Despite facing an uncertain financial future, most Brits would rather go on holiday or buy a sofa than make a Will.

In fact they`d even prefer to use the cash on home improvements than make plans for how to protect and divide assets for their loved ones.

The astonishing results emerge from a brand new survey which suggests that we are no longer a nation who thinks about how our spouses and children might fare after our demise.

Yet the latest research also shows that if they were to make a Will, most people would plan to leave their assets to their children – whether they had made a Will or not.

According to the survey by top North West law firm, Gorvins Solicitors, when asked how they would prefer to spend £300, 54 per cent said they would choose to use the cash for a holiday, whilst 36 per cent would devote it to home improvements.

Meanwhile 5 per cent said they would spend it on a sofa – but this was still greater than the 4 per cent who admitted they would choose to use the money for making a Will.

Yet 61 per cent of respondents said that if they were to make a Will, they would leave it to their children. 4 per cent would leave their assets to their pets.

Gorvins Solicitors have now launched Act on It – a campaign entirely aimed at helping people from all walks of life to understand the importance of making a Will.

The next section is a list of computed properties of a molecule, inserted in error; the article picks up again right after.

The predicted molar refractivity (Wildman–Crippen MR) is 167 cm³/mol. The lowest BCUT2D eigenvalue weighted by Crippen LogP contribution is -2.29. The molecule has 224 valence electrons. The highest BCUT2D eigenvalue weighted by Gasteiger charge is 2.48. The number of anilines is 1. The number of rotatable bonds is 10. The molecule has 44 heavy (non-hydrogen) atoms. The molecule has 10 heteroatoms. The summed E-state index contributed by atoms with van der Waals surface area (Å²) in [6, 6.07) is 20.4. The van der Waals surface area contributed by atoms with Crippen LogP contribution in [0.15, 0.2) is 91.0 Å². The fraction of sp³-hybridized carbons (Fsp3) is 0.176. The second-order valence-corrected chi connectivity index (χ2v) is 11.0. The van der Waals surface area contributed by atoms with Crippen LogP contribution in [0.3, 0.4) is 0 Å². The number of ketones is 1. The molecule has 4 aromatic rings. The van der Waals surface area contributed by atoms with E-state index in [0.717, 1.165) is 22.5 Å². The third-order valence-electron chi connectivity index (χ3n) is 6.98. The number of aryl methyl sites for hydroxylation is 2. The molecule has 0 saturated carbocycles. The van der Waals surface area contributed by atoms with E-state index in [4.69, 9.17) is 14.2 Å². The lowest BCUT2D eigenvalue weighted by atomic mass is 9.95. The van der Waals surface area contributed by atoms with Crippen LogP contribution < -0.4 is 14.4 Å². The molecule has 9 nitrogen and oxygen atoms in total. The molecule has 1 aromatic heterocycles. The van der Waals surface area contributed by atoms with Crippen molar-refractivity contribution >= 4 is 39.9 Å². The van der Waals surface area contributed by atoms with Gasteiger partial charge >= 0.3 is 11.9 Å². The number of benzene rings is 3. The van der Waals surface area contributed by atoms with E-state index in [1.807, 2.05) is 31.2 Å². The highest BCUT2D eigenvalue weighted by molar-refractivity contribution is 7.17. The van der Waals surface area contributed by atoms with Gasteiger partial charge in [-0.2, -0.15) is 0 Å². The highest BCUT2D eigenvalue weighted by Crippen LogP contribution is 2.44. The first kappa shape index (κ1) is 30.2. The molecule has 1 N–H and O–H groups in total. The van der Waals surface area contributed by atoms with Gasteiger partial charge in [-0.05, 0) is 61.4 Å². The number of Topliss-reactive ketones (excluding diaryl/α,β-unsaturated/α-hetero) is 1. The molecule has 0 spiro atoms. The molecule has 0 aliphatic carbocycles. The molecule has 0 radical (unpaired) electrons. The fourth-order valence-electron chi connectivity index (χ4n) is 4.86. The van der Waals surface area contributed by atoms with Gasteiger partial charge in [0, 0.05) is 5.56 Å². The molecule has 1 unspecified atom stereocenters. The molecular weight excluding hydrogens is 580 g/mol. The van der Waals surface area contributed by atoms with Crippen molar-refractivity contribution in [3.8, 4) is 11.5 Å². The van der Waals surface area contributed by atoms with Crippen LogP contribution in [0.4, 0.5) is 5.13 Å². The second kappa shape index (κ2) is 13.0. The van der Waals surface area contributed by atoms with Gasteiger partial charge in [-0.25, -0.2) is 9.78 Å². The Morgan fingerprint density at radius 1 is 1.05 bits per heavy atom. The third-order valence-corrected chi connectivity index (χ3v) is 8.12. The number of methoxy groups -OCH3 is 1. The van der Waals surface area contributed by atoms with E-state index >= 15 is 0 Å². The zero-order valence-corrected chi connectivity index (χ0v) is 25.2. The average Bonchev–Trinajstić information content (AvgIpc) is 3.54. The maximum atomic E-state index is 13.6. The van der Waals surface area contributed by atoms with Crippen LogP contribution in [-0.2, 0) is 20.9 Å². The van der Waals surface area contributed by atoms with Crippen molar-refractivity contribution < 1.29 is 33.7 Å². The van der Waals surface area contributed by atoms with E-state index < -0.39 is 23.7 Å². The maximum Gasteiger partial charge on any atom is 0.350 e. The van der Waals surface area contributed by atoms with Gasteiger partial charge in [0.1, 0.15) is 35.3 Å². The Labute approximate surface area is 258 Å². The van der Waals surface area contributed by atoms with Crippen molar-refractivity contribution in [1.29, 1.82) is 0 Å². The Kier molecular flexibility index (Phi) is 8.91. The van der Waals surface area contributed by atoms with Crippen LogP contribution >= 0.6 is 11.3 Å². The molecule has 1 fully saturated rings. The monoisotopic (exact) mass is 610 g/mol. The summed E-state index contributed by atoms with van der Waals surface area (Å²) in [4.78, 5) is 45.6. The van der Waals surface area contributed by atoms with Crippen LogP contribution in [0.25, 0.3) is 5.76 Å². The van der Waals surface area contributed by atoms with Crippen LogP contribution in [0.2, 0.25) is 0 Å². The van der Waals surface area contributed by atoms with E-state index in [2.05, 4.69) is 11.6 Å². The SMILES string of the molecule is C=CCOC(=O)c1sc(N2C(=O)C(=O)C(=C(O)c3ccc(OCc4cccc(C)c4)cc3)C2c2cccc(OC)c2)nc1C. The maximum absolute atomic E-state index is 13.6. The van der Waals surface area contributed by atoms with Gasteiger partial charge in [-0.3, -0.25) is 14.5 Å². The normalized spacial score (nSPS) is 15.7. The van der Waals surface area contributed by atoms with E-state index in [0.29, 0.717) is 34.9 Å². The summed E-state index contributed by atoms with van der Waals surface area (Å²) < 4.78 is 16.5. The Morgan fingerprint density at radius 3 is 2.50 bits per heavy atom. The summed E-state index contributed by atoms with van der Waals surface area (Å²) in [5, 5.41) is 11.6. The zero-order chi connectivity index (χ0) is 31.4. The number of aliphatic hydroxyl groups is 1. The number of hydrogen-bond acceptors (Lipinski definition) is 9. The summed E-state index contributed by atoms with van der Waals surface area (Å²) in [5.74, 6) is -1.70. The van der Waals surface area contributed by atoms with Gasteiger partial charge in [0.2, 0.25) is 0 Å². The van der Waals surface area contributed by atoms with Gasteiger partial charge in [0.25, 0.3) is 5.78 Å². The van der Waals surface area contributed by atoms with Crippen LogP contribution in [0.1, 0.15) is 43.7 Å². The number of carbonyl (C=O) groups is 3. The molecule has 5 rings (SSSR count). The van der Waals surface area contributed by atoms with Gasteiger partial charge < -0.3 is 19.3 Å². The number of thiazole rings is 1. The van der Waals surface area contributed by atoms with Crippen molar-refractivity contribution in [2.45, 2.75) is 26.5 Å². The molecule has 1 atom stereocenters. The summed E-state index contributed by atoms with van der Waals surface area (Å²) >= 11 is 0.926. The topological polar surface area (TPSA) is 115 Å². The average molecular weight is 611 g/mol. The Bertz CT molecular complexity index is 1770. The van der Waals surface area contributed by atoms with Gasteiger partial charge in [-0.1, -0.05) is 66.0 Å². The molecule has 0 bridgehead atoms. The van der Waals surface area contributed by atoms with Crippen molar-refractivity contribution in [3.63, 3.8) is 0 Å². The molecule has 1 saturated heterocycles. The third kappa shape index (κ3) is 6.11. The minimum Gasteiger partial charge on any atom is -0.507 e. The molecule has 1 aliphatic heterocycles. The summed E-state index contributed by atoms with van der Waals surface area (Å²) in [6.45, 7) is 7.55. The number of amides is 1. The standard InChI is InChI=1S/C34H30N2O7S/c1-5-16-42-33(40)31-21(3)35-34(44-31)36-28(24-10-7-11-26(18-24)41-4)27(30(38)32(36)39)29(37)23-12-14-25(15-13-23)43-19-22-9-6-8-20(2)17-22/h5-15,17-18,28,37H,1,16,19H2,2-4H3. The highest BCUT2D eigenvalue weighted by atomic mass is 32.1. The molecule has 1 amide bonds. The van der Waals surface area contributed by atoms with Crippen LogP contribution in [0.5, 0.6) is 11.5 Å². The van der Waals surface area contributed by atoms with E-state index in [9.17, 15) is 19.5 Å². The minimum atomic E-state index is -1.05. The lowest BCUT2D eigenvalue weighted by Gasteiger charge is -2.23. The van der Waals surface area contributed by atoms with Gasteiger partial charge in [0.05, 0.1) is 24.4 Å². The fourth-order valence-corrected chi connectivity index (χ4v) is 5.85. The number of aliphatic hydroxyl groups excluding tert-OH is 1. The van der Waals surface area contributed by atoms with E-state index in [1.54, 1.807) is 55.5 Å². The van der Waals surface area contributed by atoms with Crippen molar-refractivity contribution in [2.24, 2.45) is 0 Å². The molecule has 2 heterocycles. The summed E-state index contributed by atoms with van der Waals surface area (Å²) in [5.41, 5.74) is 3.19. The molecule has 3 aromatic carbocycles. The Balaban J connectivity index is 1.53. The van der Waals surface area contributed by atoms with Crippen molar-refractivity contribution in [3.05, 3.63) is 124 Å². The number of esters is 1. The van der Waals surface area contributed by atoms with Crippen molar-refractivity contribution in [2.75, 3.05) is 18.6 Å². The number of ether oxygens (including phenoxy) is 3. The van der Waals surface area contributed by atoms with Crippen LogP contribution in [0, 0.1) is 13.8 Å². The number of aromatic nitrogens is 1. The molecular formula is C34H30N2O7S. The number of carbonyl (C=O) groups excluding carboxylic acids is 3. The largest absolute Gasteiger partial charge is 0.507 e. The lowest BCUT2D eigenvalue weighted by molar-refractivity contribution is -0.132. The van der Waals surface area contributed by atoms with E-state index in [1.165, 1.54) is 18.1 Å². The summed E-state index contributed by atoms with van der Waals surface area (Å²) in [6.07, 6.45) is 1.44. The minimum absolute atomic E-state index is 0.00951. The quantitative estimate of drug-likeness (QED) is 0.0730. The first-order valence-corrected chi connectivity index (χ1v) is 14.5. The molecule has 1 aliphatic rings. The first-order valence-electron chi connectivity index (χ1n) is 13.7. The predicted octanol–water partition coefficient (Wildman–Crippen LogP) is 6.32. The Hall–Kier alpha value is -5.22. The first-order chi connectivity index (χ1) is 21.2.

Christine Thornley, Partner, Head of Wills, Trusts & Probate at Gorvins, and an expectant mother herself, said: “We tend to think that we are immune to accident and illness, that it won’t happen to me, especially when we are young. But taking no action and avoiding those blunt conversations can result in devastating consequences.”

“Making a Will needs to be as familiar and fundamental as taking out home, car or life insurance.”

Even as the country remains gripped by royal baby fever, only 25 per cent of people say having a child would prompt them to make a Will.

There are various milestones that should really be prompting people to think about their future. Whilst planning they should naturally be putting what may be ‘obvious’ to them into legal terms for others.

A single Will drawn up by a solicitor can cost between £200 and £300, depending on which part of the country you are in.

But, making sure your Will has been properly written and legally binding is often overlooked – which would have the same effects as not having one at all.

Without the correct advice, use of legal terminology and following strict witnessing rules, you risk leaving your family with nothing but a legacy eaten away by legal bills or unnecessary tax.

Adds Christine Thornley: “Act on It is not just about education, it’s about action, shaking people out of the ‘I’ll do that tomorrow’ mentality. Wills are not just for the elderly. We want to dispel that myth forever.”

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